Ella G

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Ella G (#116928) (1899-1908), 49-foot American-built sailing schooner of British registry wrecked at Bechers Bay, half a mile west of the wharf on Santa Rosa Island, on February 2, 1908. She had come to the California coast from Vancouver, B.C. intent on sealing, and at the time of her wrecking, she had the captain, four sailors, two seal hunters and a Japanese cook aboard. As she worked her way down the coast in poor weather, she had taken 42 seals off the Farallones. Her rudder was lost off Monterey, and after fighting heavy seas, she reached Bechers Bay January 31, 1908. Although two anchors were set, during the night one cable and then the other parted in heavy seas. Two skiffs were launched to save the crew, all of whom made it ashore in the light of day.

In the News~

February 4, 1908 [LAT]: GET ARTICLE

February 13, 1908 [SBMP]:Ella G wrecked on Santa Rosa Island. Seventeen-ton sealing craft driven 250 miles through turbulent seas without a rudder, finally dashed to pieces on the rocks off Becher's Bay, Santa Rosa Island... [The crew] rowed up the creek to a ranch house, where they received shelter for three days... Three days after the sea cast them upon Santa Rosa Island, they left it for Santa Cruz Island in their own boats. They reached there safely and remained on the beach in one of the many fishing camps until the schooner Baltic appeared picking up the catches of the fishermen. The commander of the Baltic gladly volunteered to bring the men back to the mainland...”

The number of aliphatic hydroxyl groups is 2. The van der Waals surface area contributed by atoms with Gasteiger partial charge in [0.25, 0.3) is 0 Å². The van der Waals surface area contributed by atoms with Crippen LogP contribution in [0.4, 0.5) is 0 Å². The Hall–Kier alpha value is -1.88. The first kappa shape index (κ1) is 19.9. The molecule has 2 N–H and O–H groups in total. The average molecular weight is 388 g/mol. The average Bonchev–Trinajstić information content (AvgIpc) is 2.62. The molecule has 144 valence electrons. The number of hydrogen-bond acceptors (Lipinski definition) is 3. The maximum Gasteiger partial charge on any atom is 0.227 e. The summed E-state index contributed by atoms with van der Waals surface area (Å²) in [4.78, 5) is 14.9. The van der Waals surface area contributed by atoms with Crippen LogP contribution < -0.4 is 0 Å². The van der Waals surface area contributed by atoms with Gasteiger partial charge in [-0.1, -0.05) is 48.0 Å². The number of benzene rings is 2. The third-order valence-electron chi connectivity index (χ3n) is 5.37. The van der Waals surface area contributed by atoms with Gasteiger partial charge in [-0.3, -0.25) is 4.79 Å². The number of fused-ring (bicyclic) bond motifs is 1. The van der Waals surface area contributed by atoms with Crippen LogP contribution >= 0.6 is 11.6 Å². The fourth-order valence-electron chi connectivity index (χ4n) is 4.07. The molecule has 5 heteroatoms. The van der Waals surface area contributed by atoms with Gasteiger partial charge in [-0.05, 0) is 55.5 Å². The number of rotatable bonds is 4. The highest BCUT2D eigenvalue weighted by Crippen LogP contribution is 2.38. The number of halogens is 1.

February 13, 1908 [LAT/SB]: “Sealing schooner wrecked. Captain Joseph Lamp and his crew of eight men of the seventeen-ton sailing schooner Ella G of Victoria, B. C., were landed here today by the power schooner Baltic, and tell of the wreck of their vessel at Beecher’s Bay, Santa Rosa Island, February 2. The vessel was a sealer, chartered by the captain, and left Victoria November 14. She ran into a succession of southeast gales in a month’s sail to the Farallone Islands, where they took forty-two seals. On January 25, just south of Monterey, their rudder snapped off and, rudderless, they sailed for Santa Rosa, reaching there January 31, experiencing storms all the way. Double cables were dropped, but before daylight on February 2 these snapped in the gale and the ship was beaten ashore and battered to pieces against the bluff. The men escaped in two boats and managed to reach shore safely, going to Santa Cruz Island and from thence were brought here. They have notified the British Consul in Los Angeles of their predicament.”